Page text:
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Provisional Statement

What is a Provisional Statement and how do they apply?

Q: I am a small multiple operator and I have recently identified a completely new site for my next pub/dining venture. The existing building needs to be demolished completely and a new Premises Licence applied for. However, when I spoke with the Council’s Licensing Officer he advised me to apply for something called a Provisional Statement as soon as possible. Is this the same as the old Provisional ‘Site’ Licences? I don’t want to spend a substantial amount of money developing this site without a guarantee that I will have a licence at the end of it.

A: Provisional Statements are a relatively new concept under the Licensing Act 2003, and most importantly are not the same as the old Provisional Licences. The critical difference is that even if you obtained a Provisional Statement you would not be able to automatically ‘convert it’ (the old words were ‘make final’) into a Premises Licence. If you did apply for a Provisional Statement you would have to include your proposed licensable activities, hours etc together with a schedule of works and plans. But the grant of the Provisional Statement, in my opinion would not give you the necessary confidence to take the financial plunge and start building. The reason for this is that before you could start trading you would still have to apply for a Premises Licence, which could still attract representations. What, then, is the point of applying for a Provisional Statement? The Government’s position has always been that having a Provisional Statement gives developers a certain measure of assurance by prohibiting anybody from making representations to the Premises Licence if they didn’t make representations to the Provisional Statement. However, there are two important caveats to this ‘assurance’. The first is that an objector can make a representation to the Premises Licence if he had a reasonable excuse for not doing so (for example he moved into the area after the Provisional Statement was granted) and the second is that there has been no material change in the circumstances relating either to the premises or to the vicinity. So, for example, if somebody was ill or away on holiday they could object to your Premises Licence application, or if two new pubs had sprung up in the intervening period objections could still be made that weren’t made when you applied for your Provisional Statement.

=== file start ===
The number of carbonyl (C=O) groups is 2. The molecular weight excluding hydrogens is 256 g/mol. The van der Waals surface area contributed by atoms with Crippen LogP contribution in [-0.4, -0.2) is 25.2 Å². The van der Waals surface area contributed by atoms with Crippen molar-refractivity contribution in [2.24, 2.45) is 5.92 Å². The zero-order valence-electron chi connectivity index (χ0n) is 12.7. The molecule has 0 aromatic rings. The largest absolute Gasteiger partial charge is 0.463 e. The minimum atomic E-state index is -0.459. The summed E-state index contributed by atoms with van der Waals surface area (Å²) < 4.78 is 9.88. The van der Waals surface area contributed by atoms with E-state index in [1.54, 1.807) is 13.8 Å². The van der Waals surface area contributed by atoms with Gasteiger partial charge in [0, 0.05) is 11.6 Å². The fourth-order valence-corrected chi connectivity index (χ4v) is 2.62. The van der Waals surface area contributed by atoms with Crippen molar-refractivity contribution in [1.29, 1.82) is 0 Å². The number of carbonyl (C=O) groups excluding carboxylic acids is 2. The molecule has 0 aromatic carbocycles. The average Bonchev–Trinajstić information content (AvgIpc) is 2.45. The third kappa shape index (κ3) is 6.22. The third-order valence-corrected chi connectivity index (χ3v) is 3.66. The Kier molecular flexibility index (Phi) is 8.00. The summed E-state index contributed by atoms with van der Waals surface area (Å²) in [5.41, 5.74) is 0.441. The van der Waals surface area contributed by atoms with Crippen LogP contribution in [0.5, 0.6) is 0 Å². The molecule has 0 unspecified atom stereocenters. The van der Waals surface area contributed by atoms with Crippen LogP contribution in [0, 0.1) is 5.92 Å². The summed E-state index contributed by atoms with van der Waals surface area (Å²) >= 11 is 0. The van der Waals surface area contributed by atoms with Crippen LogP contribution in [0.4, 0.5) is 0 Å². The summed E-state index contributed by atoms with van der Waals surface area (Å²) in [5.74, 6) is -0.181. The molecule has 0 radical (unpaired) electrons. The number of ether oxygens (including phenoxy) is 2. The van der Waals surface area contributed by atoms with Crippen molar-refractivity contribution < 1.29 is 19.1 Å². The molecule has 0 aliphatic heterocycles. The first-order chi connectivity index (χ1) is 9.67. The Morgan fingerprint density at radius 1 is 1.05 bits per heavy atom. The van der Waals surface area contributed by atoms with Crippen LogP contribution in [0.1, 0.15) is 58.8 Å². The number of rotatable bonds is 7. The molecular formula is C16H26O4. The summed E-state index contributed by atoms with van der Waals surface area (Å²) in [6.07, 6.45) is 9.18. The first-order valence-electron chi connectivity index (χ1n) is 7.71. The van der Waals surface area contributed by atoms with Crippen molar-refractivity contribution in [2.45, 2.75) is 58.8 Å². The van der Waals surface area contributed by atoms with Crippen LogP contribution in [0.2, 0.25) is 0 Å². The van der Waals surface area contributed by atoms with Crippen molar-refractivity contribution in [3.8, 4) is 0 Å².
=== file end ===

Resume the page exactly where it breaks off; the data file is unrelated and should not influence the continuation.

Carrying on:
In summary, therefore, there is little degree of assurance in applying for a Provisional Statement. The Government acknowledged this when the Licensing Act 2003 came into force, and has indicated that operators and developers are permitted to apply for Premises Licences before the premises are constructed, ignoring the Provisional Statement procedure entirely. This is certainly what we would normally advise our clients to do in similar circumstances. Any concerns by the Authorities that it is too early to assess the impact of the application on the licensing objectives can often be addressed by conditions allowing them final sign off before the premises trades, or to submit more detailed plans in due course.

In my view, therefore, whilst there is nothing stopping you from applying for a Provisional Statement I think the better course is to apply for a Premises Licence. Either way I trust you will be obtaining your own legal advice.

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